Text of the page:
读过 Fear and Trembling
There was once a man, he had learned as a child that beautiful tale of how God tried Abraham, how he withstood the test, kept his faith and for the second time received a son against every expectation. When he became older he read the same story with even greater admiration, for life had divided what had been united in the child’s pious simplicity. The older he became the more often his thoughts turned to that tale, his enthusiasm became stronger and stronger, and yet less and less could he understand it. Finally it put everything else out of his mind; his soul had but one wish, actually to see Abraham, and one longing, to have been witness to those events. It was not the beautiful regions of the East, nor the earthly splendour of the Promised Land, he longed to see, not the God-fearing couple whose old age God had blessed, not the venerable figure of the patriarch stricken in years, not the youthful vigour God gave to Isaac - it would have been the same if it had taken place on a barren heath. What he yearned for was to accompany them on the three-day journey, when Abraham rode with grief before him and Isaac by his side. He wanted to be there at that moment when Abraham raised his eyes and saw in the distance the mountain in Moriah, the moment he left the asses behind and went on up the mountain alone with Isaac. For what occupied him was not the finely wrought fabric of imagination, but the shudder of thought.引自第44页This passage from the Attunement alone stands as one of the finest manifestos of existentialism.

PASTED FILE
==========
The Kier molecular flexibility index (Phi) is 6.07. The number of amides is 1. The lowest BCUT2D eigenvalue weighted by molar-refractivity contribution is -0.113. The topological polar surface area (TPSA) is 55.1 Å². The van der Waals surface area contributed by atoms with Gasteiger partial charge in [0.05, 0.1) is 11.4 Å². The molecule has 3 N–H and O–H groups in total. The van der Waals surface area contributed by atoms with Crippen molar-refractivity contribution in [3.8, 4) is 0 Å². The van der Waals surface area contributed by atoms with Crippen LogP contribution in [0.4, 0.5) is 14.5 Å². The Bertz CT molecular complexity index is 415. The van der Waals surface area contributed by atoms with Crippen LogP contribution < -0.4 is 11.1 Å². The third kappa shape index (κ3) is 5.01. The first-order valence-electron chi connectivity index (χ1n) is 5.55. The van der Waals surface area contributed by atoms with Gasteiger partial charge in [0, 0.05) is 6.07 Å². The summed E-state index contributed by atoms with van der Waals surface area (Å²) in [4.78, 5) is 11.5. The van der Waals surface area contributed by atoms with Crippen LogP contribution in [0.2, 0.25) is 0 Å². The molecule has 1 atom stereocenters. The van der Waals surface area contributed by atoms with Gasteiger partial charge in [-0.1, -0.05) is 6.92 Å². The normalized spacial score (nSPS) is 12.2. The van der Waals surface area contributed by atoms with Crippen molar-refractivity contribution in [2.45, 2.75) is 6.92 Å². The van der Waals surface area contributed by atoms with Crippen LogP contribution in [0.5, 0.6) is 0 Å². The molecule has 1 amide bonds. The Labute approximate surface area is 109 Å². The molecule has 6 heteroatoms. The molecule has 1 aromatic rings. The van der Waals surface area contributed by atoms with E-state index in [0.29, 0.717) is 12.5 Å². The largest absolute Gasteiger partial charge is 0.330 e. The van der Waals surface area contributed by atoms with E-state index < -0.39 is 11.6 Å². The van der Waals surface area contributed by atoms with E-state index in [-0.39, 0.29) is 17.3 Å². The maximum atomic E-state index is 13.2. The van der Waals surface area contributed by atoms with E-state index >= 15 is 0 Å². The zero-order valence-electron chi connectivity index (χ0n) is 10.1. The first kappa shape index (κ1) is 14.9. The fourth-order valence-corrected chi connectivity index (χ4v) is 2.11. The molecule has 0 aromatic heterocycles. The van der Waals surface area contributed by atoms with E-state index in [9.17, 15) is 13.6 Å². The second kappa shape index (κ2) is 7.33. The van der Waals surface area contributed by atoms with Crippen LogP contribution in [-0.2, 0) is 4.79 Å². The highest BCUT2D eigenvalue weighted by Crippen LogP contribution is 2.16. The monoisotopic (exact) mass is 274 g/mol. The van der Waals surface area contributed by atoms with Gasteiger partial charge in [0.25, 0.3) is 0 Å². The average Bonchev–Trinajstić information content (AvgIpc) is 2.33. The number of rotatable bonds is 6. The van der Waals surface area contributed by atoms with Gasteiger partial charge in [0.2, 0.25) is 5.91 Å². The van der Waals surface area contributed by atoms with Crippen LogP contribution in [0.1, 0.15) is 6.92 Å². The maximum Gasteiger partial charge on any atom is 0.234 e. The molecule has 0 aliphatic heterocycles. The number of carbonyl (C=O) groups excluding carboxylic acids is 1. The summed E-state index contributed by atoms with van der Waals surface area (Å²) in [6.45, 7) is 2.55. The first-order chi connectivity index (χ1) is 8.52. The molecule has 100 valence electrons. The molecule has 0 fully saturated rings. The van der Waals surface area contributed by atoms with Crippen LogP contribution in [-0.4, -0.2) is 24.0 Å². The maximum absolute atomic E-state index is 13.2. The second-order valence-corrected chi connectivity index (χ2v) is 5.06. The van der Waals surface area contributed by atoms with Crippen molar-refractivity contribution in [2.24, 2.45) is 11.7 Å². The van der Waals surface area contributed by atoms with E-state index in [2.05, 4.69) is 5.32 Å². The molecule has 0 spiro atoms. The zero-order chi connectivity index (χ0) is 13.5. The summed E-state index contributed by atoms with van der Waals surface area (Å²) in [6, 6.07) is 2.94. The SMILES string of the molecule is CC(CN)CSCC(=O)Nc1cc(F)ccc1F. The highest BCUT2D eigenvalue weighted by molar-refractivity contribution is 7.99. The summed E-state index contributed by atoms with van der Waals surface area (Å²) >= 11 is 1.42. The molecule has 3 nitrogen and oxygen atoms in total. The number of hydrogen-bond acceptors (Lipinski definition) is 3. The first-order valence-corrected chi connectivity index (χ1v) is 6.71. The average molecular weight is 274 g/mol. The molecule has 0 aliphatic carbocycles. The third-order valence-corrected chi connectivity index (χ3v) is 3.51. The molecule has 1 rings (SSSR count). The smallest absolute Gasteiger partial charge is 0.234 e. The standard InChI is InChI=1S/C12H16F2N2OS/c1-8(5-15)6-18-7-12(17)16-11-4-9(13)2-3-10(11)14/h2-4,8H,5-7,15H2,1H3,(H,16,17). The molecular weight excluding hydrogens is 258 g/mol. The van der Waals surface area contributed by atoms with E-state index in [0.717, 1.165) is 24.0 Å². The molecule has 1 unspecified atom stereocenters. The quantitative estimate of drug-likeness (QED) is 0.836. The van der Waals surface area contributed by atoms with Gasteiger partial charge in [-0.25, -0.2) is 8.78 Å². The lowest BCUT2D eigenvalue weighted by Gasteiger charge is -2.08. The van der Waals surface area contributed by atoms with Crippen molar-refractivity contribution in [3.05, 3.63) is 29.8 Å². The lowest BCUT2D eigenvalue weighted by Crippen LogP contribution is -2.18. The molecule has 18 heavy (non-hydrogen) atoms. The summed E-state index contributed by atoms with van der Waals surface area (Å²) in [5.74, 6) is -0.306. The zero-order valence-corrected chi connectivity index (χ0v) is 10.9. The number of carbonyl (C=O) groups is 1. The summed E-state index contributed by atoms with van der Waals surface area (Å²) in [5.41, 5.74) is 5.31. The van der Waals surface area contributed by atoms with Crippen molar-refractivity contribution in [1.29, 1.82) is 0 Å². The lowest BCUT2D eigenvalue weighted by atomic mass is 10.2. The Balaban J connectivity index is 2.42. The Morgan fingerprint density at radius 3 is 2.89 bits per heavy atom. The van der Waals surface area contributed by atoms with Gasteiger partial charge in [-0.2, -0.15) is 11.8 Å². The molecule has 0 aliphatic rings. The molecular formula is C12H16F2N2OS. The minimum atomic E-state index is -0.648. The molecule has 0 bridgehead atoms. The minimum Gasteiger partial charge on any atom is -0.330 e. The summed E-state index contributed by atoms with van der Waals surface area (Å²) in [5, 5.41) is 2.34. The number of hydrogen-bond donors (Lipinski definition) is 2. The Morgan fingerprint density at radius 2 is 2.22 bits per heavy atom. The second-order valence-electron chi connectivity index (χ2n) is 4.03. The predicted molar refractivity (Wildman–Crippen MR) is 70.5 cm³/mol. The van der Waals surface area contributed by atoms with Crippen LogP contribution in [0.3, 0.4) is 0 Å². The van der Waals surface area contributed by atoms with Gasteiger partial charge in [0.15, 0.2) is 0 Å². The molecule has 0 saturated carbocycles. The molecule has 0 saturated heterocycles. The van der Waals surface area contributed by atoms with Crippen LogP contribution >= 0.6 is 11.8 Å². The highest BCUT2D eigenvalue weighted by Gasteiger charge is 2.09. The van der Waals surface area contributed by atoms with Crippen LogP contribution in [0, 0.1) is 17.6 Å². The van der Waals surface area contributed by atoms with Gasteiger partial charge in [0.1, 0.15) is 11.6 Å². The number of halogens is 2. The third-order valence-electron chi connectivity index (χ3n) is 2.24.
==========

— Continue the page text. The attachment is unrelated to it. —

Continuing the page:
This passage from the Attunement alone stands as one of the finest manifestos of existentialism.
It was by his faith that he could be a stranger in the promised land....
Faith is therefore no aesthetic emotion, but something far higher, exactly because it p...